Tommy Vext issues official statement on Bad Wolves: ‘Cancel culture came after my band’

This past weekend, LA metal act Bad Wolves and their vocalist Tommy Vext went their separate ways. Vext noted that he would make an official statement “when legal documents are finalized.”

The remaining members of Bad Wolves, lead guitarist/backing vocalist Doc Coyle, rhythm guitarist/backing vocalist Chris Cain, bassist/backing vocalist Kyle Konkiel and drummer/percussionist John Boecklin, issued a collective statement saying that they planned to continue making music and that a new record is planned for later this year.

Just last night, Coyle and Boecklin took to Facebook live to elaborate further on the issue and their plans moving forward as a band. Boecklin noted that the split with Vext was “not about cancel culture” and that “Tommy definitely became much, much, much more of a political person in the light of COVID.” Boecklin added, “However, they were still managing since the band began, if he had these ways or whatever. So it’s not all about canceling someone over some bullshit.

In that same streaming video, Coyle added, “It’s not an easy thing to lose someone who was that talented, so much at the forefront of what we’re doing. So I totally get it if people are upset. And hopefully we can do the work, as a band, to hopefully win you back.

In an Instagram video post (embedded below) released earlier today, Vext issued an official statement to his fans. The message reads as follows:

Dear friends,

Let me start by expressing a huge debt of gratitude to all the fans, all the people at the label, the management, and everyone who helped in establishing my band Bad Wolves’ career.

I take great pride and sincerity in what we have accomplished together. Bad Wolves became the fastest rising rock band of the last decade with 5 number one consecutive hit singles. Thanks to the massive support from our fans we exploded into mainstream rock consciousness and (no small feat for a metal band) we even held the #1 spot across the entire Apple Music Platform on all continents. We accumulated hundreds of millions of streams, and as a result YOU helped us we giving back hundreds of thousands of dollars to various charities.

Our future was bright, and our trajectory was undeniable, until Covid struck and changed all our lives. I saw things happening that I didn’t understand. During the first quarantine I publicly voiced my concerns about where we are going as a nation and what is happening to America, the country I love.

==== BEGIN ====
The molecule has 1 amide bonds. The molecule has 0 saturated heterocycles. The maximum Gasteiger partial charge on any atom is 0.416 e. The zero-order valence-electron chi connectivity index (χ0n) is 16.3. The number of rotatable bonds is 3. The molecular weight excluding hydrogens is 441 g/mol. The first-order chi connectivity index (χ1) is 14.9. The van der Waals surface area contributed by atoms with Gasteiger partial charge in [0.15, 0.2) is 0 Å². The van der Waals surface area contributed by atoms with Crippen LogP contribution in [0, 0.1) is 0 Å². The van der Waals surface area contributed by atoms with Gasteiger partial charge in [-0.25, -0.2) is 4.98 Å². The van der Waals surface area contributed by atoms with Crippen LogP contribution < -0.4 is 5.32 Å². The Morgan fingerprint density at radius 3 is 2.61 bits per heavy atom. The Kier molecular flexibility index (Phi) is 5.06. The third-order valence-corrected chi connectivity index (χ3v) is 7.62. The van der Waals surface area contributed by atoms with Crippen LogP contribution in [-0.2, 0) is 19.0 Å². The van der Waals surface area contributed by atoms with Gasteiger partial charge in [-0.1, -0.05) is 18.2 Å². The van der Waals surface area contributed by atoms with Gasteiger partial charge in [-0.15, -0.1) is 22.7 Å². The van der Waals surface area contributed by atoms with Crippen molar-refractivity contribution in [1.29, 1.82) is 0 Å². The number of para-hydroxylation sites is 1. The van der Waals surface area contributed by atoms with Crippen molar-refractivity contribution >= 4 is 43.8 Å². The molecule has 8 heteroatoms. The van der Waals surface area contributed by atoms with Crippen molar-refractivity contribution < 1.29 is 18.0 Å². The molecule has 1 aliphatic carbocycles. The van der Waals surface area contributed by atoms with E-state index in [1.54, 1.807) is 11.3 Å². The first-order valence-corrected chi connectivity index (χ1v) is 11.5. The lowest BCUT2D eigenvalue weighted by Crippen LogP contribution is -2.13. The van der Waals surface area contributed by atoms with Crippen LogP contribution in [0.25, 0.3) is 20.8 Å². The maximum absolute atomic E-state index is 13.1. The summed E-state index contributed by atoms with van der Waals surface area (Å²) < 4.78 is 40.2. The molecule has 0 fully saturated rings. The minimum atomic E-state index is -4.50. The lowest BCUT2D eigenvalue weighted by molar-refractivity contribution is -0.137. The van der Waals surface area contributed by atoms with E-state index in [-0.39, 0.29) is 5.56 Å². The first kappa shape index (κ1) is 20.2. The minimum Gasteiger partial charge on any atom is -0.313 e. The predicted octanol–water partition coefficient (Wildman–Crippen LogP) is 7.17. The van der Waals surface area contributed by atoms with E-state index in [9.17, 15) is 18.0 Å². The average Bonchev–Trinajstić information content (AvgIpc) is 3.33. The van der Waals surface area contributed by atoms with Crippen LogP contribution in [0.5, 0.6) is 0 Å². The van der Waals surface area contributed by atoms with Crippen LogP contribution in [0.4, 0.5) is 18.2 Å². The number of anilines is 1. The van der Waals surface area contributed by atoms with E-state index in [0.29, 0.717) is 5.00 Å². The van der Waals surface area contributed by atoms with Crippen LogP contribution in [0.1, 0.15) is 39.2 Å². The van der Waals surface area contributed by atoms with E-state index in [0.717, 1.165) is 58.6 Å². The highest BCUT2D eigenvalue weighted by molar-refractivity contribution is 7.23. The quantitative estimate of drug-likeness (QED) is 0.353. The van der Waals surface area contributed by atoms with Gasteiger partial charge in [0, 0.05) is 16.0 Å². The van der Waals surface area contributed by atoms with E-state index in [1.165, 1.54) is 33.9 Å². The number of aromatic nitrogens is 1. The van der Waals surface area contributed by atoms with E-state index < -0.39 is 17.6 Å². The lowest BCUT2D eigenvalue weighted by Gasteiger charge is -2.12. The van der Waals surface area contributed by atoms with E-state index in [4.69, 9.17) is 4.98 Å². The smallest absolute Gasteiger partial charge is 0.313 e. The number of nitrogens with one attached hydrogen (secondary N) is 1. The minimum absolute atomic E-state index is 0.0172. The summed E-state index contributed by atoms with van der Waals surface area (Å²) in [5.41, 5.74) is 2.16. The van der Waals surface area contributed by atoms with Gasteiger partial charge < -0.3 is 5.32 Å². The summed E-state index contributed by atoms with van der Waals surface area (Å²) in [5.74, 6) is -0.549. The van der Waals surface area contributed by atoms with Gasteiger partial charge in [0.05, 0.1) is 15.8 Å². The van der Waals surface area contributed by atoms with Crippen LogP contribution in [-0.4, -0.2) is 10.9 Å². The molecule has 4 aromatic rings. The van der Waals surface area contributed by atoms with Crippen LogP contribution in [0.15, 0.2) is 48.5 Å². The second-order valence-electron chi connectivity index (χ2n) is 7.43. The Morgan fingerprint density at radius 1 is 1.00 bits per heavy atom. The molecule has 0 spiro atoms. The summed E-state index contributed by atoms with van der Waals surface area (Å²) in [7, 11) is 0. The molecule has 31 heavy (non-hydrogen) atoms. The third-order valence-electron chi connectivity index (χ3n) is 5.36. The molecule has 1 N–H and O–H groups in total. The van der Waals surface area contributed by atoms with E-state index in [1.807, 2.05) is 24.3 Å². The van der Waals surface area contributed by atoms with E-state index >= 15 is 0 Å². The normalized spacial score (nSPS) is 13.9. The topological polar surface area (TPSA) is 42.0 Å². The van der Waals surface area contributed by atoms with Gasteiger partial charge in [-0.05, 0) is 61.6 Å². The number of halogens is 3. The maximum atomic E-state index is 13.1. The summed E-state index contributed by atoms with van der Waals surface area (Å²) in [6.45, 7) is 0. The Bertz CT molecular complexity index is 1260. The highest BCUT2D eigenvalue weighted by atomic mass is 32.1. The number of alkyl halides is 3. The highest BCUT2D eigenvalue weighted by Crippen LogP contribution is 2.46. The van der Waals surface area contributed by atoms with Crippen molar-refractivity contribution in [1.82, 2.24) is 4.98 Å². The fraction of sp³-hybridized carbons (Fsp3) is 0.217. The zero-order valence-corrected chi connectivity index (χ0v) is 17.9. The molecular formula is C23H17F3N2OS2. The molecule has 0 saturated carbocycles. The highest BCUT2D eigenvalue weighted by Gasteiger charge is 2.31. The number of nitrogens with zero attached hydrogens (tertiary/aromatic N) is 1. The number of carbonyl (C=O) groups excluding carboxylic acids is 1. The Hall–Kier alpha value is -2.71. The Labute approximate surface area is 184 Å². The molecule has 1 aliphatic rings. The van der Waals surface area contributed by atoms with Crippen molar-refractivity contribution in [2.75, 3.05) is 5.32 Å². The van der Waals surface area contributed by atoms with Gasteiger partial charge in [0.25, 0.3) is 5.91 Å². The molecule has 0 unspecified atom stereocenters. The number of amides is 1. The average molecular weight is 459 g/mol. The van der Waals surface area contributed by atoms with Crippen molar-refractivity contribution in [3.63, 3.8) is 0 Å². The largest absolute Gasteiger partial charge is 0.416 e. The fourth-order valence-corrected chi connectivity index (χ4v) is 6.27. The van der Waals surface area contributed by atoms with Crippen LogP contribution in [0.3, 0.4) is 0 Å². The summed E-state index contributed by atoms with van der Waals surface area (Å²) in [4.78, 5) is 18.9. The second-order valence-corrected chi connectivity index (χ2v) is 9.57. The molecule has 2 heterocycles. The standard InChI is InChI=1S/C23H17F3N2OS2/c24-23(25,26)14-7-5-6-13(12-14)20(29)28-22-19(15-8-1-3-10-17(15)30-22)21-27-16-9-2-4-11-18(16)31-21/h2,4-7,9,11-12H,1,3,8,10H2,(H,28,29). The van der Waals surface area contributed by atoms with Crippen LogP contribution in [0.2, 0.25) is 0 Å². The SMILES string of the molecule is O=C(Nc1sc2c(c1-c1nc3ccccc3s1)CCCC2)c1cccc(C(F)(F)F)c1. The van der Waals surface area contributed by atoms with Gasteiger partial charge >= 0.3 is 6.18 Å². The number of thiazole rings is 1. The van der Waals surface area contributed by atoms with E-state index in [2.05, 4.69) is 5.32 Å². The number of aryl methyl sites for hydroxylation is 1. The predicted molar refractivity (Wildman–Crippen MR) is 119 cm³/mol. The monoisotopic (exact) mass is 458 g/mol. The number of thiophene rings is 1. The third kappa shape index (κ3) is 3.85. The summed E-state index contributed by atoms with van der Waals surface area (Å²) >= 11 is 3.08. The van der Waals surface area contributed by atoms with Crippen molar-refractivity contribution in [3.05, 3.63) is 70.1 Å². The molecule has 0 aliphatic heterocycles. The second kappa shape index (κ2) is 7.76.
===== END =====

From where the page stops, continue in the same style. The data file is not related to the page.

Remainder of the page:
I voiced my disappointment of BLM protests turning into violent riots. Cities, businesses, lives destroyed “mostly peacefully”. I criticized the media standing idle and even condoning that behavior. I pointed out that Good causes were infiltrated by bad actors, hijacked and delegitimized a good movement. I dared to question who financially benefits from this and who was funding these events. I questioned the lockdowns as small businesses were driven into bankruptcy yet big chains were allowed to operate. I questioned the imposed social distancing and why rioting and looting are exempt, or why you can’t have family gatherings or eat at restaurants unless you are a politician. A repeated hypocrisy we saw time and again.

And for this they came after me.

Me, an African American artist speaking his mind. I became unacceptable by the gatekeepers because I walked off the plantation. I had to be silenced. Cancel culture came after my band. I was threatened, ridiculed, blackmailed and smear campaigns were launched to destroy my career and my livelihood.

These events really opened my eyes, because this was no longer just an urban legend.

Check out the full statement via the video below.

Vext is reportedly getting ready to launch a solo career.

Bad Wolves’ new full-length record, the follow-up to 2019’s ‘N.A.T.I.O.N.’ is tentatively scheduled to come out later this year. No word yet on who will replace Vext in the band.

Featured concert shot by Johnny Perilla

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